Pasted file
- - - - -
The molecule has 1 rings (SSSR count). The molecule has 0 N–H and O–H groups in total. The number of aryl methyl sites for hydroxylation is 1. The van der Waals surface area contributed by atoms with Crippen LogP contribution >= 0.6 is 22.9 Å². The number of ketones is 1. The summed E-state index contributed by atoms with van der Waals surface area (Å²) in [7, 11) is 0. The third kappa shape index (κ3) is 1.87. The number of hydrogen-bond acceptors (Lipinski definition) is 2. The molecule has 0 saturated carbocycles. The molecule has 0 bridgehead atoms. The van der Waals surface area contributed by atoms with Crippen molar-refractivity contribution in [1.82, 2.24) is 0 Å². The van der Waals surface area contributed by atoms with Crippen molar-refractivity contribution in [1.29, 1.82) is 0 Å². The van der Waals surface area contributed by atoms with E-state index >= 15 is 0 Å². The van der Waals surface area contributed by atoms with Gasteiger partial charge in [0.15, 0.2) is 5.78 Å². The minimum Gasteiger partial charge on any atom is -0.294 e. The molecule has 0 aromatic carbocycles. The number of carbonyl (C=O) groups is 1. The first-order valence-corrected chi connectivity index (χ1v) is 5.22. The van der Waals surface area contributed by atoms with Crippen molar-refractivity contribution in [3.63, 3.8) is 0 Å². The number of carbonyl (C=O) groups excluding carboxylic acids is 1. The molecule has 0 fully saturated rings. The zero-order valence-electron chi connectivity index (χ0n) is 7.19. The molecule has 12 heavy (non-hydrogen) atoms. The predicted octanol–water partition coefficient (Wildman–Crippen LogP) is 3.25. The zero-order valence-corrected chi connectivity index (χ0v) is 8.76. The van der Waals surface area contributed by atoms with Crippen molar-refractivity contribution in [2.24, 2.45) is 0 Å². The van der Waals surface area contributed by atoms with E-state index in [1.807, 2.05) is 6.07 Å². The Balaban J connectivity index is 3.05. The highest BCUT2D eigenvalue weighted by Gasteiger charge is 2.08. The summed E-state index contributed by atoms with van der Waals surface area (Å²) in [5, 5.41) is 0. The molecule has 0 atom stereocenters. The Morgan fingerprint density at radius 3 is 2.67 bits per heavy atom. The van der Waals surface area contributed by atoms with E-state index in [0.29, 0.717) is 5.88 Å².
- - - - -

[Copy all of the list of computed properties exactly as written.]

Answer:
The molecule has 1 rings (SSSR count). The molecule has 0 N–H and O–H groups in total. The number of aryl methyl sites for hydroxylation is 1. The van der Waals surface area contributed by atoms with Crippen LogP contribution >= 0.6 is 22.9 Å². The number of ketones is 1. The summed E-state index contributed by atoms with van der Waals surface area (Å²) in [7, 11) is 0. The third kappa shape index (κ3) is 1.87. The number of hydrogen-bond acceptors (Lipinski definition) is 2. The molecule has 0 saturated carbocycles. The molecule has 0 bridgehead atoms. The van der Waals surface area contributed by atoms with Crippen molar-refractivity contribution in [1.82, 2.24) is 0 Å². The van der Waals surface area contributed by atoms with Crippen molar-refractivity contribution in [1.29, 1.82) is 0 Å². The van der Waals surface area contributed by atoms with E-state index >= 15 is 0 Å². The van der Waals surface area contributed by atoms with Gasteiger partial charge in [0.15, 0.2) is 5.78 Å². The minimum Gasteiger partial charge on any atom is -0.294 e. The molecule has 0 aromatic carbocycles. The number of carbonyl (C=O) groups is 1. The first-order valence-corrected chi connectivity index (χ1v) is 5.22. The van der Waals surface area contributed by atoms with Crippen molar-refractivity contribution in [3.63, 3.8) is 0 Å². The number of carbonyl (C=O) groups excluding carboxylic acids is 1. The molecule has 0 fully saturated rings. The zero-order valence-electron chi connectivity index (χ0n) is 7.19. The molecule has 12 heavy (non-hydrogen) atoms. The predicted octanol–water partition coefficient (Wildman–Crippen LogP) is 3.25. The zero-order valence-corrected chi connectivity index (χ0v) is 8.76. The van der Waals surface area contributed by atoms with Crippen molar-refractivity contribution in [2.24, 2.45) is 0 Å². The van der Waals surface area contributed by atoms with E-state index in [1.807, 2.05) is 6.07 Å². The Balaban J connectivity index is 3.05. The highest BCUT2D eigenvalue weighted by Gasteiger charge is 2.08. The summed E-state index contributed by atoms with van der Waals surface area (Å²) in [5, 5.41) is 0. The molecule has 0 atom stereocenters. The Morgan fingerprint density at radius 3 is 2.67 bits per heavy atom. The van der Waals surface area contributed by atoms with E-state index in [0.29, 0.717) is 5.88 Å².